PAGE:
Written by Paul Hetzler
posted on January 13, 2019 12:42
When the thermometer starts dipping into negative values at night, and only rises into the single digits in the day, the morning may come when our car, smart phone, water pipes, fingers and/or other essentials have frozen and refuse to work. It’s easy to get so “frosted” by winter’s hardships that we miss its artistry. Given the right conditions, though, winter frost can transform the world overnight, with a breathtaking majesty that would melt any heart.
Naturally, we tend to associate frost with the “bookends” of winter, when the seasons are changing. The frosted lawn in April or October is neither unusual nor very interesting, at least not without a hand lens to see better detail. But mid-winter frost, while not as common, can be truly extravagant.
The kind of frost that turns any landscape into a winter magic-land is called hoarfrost, “hoar” being Old English for grizzled. Hoarfrost occurs in supersaturated conditions when the relative humidity is more than 100%. This may sound like an impossibility, but in fact it’s common, at least for short periods of time.
Photo courtesy Chris Murray
Warm air can hold much more water vapor than cold air, so as the temperature falls in a humid air mass, relative humidity increases, eventually exceeding 100%. Supersaturated water vapor is an unstable condition, and nature is keen to restore balance by shedding moisture. On a cool summer evening that would be in the form of dew, and on a frigid winter night it’s hoar frost.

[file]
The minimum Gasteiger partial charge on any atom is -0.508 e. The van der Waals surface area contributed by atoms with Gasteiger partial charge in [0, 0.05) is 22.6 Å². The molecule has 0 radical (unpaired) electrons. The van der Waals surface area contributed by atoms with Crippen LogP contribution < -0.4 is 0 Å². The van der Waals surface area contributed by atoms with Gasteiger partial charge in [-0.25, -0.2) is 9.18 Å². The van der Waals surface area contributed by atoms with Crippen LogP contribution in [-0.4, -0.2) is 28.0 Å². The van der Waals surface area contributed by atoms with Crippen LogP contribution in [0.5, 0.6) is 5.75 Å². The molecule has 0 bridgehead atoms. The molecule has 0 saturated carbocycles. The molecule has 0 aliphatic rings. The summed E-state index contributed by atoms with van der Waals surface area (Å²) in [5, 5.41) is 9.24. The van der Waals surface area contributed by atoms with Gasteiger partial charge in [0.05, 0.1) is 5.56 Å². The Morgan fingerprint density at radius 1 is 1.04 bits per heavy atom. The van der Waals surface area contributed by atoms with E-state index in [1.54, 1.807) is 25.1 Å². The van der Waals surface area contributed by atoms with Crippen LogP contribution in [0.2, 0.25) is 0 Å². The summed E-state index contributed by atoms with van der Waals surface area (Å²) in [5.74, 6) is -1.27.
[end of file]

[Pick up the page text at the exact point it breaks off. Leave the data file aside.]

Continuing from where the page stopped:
Those fortunate enough to live in the Thousand Islands region are treated to hoarfrost often, as the open water provides necessary water vapor. On occasion, weather fronts can spread moisture, and thus hoarfrost, over a wide area.
In great literature and children’s stories alike, the theme of redemptive transformation is both compelling and appealing. Cinderella’s Fairy Godmother changed a pumpkin into a stagecoach, and mice into fine horses. She has nothing on hoarfrost, however, which I think must have learned its craft from the angels themselves.
As water vapor condenses onto cold surfaces, it applies layer upon crystalline layer of fragile, feathery, exquisite ice forms. Even the most ordinary and neglected objects—the weed patch, the tangle of rusty barbed wire—are redeemed by hoarfrost’s magic wand. But given a medium that’s more complex, more inherently eye-pleasing such as a tree branch, the effect is all the more inspiring. When that effect is multiplied, along fencerows and riverbanks, illuminated by morning sun, one has the urge to kneel on the spot and put a hand to one’s heart.
You can make ersatz hoarfrost by gathering together cold temperatures, water vapor and a substrate on which to collect ice crystals. The first is easy—we have plenty of cold these days. Water vapor, which can be an uncovered stockpot of water fresh off the wood stove, needs to be concentrated in an unheated garage, enclosed porch or outbuilding. By definition, every object is a substrate, but more intricate objects result in more elaborate crystal formations.
Photo courtesy Chris Murray
This might have to wait if you first need that pot of boiling water to thaw out those water pipes, in the crawl space, under your kitchen. While doing so, please keep in mind that “hoarfrost” is not an expletive.
By Paul Hetzler
Paul Hetzler is a Horticulture and Natural Resources Educator at Cornell Cooperative Extension, in Canton, NY. He writes a series of humorous and informative essays for a number of newspapers and journals. Subjects range from trees, gardens, insects, native plants, water, wildlife and other natural resources topics. Paul is also the author of "Shady Characters," a collection of humorous nature essays and the unique website “Where the Wild Words Are” – check it out!